One Man, Two Guvnors this is sadly not.
But, just as that show saw Richard Bean co-opt Goldoni’s Italian comedy classic The Servant of Two Masters and transfer it to a new 1950s British setting, so Suhayla El-Bushra has sought to propel Nikolai Erdman’s 1928 Russian satirical masterpiece The Suicide into a modern British milieu, but with much diminished results.
Intriguingly, this isn’t the first time a major London subsidised house has sought to make-over this play: in 2007, Moira Buffini also gave it what was billed as a ‘free adaptation’ at the Almeida. But this one goes even further, abandoning Russia altogether for a ruthless portrait of an opportunistic and widely failing modern Britain.
Sam Desai has been out of work for five years and has had his benefits withdrawn when he fails to sign on in time. No sooner does he threaten to kill himself, than assorted opportunists and chancers variously co-opt him to their causes. They want to claim his imminent death to their own ends, whether it’s an affair one woman is trying to conceal, an organic cafe another is trying to promote, or the underfunding of a mental health initiative.
The show is at once over-plotted and underdeveloped. It fatally misfires as both a satire and as a portrait of the desperate lengths that a marginalised man will go to try to be heard.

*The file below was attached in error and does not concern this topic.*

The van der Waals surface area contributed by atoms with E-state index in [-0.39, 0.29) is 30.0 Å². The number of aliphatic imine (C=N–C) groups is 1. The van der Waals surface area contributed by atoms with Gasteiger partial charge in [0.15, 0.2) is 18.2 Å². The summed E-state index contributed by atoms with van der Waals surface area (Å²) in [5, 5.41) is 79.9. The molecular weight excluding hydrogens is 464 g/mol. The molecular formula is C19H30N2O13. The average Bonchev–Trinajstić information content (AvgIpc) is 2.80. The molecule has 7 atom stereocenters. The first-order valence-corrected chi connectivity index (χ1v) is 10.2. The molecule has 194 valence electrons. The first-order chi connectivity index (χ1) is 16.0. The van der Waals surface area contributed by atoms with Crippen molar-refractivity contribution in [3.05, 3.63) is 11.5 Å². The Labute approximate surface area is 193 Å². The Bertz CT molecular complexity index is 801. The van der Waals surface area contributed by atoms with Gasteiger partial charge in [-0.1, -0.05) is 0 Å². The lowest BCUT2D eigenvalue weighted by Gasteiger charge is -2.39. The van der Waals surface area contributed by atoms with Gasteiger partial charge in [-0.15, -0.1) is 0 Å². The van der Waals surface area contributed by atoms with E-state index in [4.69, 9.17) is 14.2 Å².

As in Wonder.land, still playing in the Olivier, there’s an attempt to frame the play in the here and now of online and social media engagement, as news of his plans become a viral sensation. Nadia Fall’s production is full of tricksy video embellishments, but even more profligate is Ben Stones’s elaborate set that gives us several layers of Clement Attlee House, the housing estate Sam lives on, at once.
The play struggles to fill the large space created for it, and Javone Prince, in the central role of Sam, was also struggling badly on press night as he was recovering from laryngitis that had taken him out of the production earlier in the week. He put up a brave fight, but I’m not sure that the desperate edge to his performance was more in maintaining his wavering voice than his character’s own wavering resolve to go through with his stated intentions.
The National’s intentions, meanwhile, are described in a programme interview with Fall as seeking to get more diverse artists onto the NT’s larger stages, and inviting a writer to the next level of writing for a bigger space and company through an adaptation. But though the script may be sparky on the page, it is flattened on the stage in a production whose rhythms feel consistently off, and not just because of its leading man’s vocal tentativeness. It’s a struggle all around, shared by the audience.